“All tremble at punishment All are frightened of death Make an example of yourself Do not kill or cause to kill” – Lord Buddha All religious leaders have condemned torture and killing. Torture and other human rights abuses have been known throughout the history of man. One of the first accounts of torture describes how Rameses [...]

Sunday Times 2

Medico-legal aspects of torture in Sri Lanka


“All tremble at punishment
All are frightened of death
Make an example of yourself
Do not kill or cause to kill”
- Lord Buddha
All religious leaders have condemned torture and killing. Torture and other human rights abuses have been known throughout the history of man. One of the first accounts of torture describes how Rameses II, who reigned in Egypt (1304-1237 BC), tortured captured enemy soldiers to obtain information about their military positions before a planned battle. In ancient Greece, slaves were tortured, but the use of torture on citizens was forbidden.

Indian college students take part in a demonstration on the occasion of the United Nations International Day in Support of Victims of Torture in Bangalore on June 26. The students demanded the Indian government to ratify the convention against torture and other cruel, inhuman, degrading treatment or punishment and to pass domestic legislation categorically prohibiting torture. AFP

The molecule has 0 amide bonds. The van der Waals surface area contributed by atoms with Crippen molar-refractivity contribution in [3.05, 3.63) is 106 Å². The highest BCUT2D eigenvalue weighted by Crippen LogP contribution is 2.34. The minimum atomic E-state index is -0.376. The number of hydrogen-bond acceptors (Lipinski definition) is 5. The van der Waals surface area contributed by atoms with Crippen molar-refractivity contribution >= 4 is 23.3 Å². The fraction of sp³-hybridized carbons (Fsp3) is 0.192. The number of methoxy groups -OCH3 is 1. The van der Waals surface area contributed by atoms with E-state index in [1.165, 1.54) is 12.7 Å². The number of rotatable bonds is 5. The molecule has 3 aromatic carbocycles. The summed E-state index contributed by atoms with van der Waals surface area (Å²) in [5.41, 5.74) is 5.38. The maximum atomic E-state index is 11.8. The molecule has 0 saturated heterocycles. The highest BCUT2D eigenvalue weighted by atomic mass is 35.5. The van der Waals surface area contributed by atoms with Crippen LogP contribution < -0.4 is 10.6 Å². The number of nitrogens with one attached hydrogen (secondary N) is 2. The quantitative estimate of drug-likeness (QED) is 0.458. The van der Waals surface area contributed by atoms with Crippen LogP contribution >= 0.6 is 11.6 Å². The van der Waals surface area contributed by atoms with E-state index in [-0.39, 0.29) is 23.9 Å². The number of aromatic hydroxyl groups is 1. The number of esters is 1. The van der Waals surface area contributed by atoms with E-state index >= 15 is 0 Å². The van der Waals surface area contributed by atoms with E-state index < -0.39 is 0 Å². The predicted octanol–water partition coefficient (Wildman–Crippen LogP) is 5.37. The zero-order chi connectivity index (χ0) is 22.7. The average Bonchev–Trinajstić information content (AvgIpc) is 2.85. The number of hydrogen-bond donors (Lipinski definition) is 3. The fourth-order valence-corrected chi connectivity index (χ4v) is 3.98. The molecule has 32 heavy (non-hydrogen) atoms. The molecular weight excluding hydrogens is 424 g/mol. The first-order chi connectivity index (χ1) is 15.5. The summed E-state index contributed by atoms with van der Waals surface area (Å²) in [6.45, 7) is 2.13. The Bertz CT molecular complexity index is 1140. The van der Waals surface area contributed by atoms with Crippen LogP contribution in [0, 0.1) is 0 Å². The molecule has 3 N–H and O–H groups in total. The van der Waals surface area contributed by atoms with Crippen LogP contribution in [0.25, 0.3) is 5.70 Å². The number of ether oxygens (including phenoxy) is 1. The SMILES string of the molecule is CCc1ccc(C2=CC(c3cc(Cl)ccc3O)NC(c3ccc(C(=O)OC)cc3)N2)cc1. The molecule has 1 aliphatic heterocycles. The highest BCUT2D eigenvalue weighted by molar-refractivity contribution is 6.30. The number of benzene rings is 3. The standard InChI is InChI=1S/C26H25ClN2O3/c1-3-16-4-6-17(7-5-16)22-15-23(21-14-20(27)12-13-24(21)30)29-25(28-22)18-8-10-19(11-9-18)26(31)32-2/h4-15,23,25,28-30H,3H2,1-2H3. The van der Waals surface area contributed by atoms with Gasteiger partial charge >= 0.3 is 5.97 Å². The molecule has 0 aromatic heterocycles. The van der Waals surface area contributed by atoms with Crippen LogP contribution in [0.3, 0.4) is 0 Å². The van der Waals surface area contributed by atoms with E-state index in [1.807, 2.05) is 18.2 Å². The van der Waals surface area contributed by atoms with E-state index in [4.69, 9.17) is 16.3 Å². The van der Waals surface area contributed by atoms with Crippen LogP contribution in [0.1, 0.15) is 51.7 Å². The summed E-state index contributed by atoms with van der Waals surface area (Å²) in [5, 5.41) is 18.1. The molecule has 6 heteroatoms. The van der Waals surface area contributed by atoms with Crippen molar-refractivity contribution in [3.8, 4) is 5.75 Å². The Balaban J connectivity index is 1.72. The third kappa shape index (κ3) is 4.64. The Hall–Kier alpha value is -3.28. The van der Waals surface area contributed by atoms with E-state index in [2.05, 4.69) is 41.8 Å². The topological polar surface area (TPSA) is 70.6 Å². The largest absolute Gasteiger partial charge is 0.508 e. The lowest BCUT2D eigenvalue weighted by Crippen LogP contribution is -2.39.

The same double standard was found in the Roman Empire, which introduced the torture of citizens in about 50 BC. The cruelty of Caligula (37-47 AD) included torturing prisoners to death as an entertainment while feasting. In the 18th century, torture was almost eliminated in Europe, and in 1789 the first human rights declaration forbidding torture was approved.

In the past, torture practised by the state was accepted by society; today it is not. In the past, torture was carried out in public; but today torture is performed secretly. Torture then was carried out after some kind of ‘legal’ proceedings, however inappropriate and unfair it was; but today it is arbitrary and done by security forces, police, state-sponsored paramilitary groups and terrorists or armed political groups.

Torture is a strange phenomenon. Torture is universally illegal, but widely practised. More than half of the world’s nations systematically use torture, and regrettably medical personnel have a long history of involvement with torture.
The historical documents of Ceylon record events from the beginning of the Sinhalese monarchy in the 6th century BC. They mention 32 methods of torture practised by the kings. They included cutting of organs and limbs, beating with bamboos, impaling on a stake, trampling by elephants, hanging, beheading, drowning, putting into a cauldron of boiling oil, mutilation of the body and whipping.